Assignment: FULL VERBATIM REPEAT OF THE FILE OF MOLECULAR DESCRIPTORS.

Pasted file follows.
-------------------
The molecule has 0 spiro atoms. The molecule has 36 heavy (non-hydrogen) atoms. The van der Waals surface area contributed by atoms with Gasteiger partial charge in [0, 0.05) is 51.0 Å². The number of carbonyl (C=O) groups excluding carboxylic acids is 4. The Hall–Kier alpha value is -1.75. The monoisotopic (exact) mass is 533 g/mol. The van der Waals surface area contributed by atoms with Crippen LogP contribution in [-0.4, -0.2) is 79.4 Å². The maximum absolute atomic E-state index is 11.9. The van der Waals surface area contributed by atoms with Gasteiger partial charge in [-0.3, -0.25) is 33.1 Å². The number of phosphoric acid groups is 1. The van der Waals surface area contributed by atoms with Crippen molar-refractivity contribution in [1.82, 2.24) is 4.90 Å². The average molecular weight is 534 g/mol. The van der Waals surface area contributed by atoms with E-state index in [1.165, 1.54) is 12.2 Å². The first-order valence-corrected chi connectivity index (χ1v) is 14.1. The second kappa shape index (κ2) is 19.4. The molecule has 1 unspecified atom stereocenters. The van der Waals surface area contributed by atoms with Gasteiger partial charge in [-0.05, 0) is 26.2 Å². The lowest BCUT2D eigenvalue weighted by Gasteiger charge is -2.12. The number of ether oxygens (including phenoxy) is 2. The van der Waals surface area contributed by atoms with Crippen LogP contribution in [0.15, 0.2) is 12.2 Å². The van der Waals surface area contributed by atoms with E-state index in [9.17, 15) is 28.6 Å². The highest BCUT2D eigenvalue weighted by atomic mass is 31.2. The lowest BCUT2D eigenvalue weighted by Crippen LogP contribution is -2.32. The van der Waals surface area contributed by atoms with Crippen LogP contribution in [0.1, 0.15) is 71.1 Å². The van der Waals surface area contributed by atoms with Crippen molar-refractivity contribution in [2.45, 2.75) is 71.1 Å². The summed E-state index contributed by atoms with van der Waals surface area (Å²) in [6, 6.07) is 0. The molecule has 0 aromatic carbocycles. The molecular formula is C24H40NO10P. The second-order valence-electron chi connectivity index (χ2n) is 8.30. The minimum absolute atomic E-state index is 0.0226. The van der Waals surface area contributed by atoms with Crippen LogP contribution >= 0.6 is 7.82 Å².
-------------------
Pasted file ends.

The molecule has 0 spiro atoms. The molecule has 36 heavy (non-hydrogen) atoms. The van der Waals surface area contributed by atoms with Gasteiger partial charge in [0, 0.05) is 51.0 Å². The number of carbonyl (C=O) groups excluding carboxylic acids is 4. The Hall–Kier alpha value is -1.75. The monoisotopic (exact) mass is 533 g/mol. The van der Waals surface area contributed by atoms with Crippen LogP contribution in [-0.4, -0.2) is 79.4 Å². The maximum absolute atomic E-state index is 11.9. The van der Waals surface area contributed by atoms with Gasteiger partial charge in [-0.3, -0.25) is 33.1 Å². The number of phosphoric acid groups is 1. The van der Waals surface area contributed by atoms with Crippen molar-refractivity contribution in [1.82, 2.24) is 4.90 Å². The average molecular weight is 534 g/mol. The van der Waals surface area contributed by atoms with E-state index in [1.165, 1.54) is 12.2 Å². The first-order valence-corrected chi connectivity index (χ1v) is 14.1. The second kappa shape index (κ2) is 19.4. The molecule has 1 unspecified atom stereocenters. The van der Waals surface area contributed by atoms with Gasteiger partial charge in [-0.05, 0) is 26.2 Å². The lowest BCUT2D eigenvalue weighted by Gasteiger charge is -2.12. The number of ether oxygens (including phenoxy) is 2. The van der Waals surface area contributed by atoms with Crippen LogP contribution in [0.15, 0.2) is 12.2 Å². The van der Waals surface area contributed by atoms with E-state index in [9.17, 15) is 28.6 Å². The highest BCUT2D eigenvalue weighted by atomic mass is 31.2. The lowest BCUT2D eigenvalue weighted by Crippen LogP contribution is -2.32. The van der Waals surface area contributed by atoms with Crippen LogP contribution in [0.1, 0.15) is 71.1 Å². The van der Waals surface area contributed by atoms with Crippen molar-refractivity contribution in [2.45, 2.75) is 71.1 Å². The summed E-state index contributed by atoms with van der Waals surface area (Å²) in [6, 6.07) is 0. The molecule has 0 aromatic carbocycles. The molecular formula is C24H40NO10P. The second-order valence-electron chi connectivity index (χ2n) is 8.30. The minimum absolute atomic E-state index is 0.0226. The van der Waals surface area contributed by atoms with Crippen LogP contribution >= 0.6 is 7.82 Å².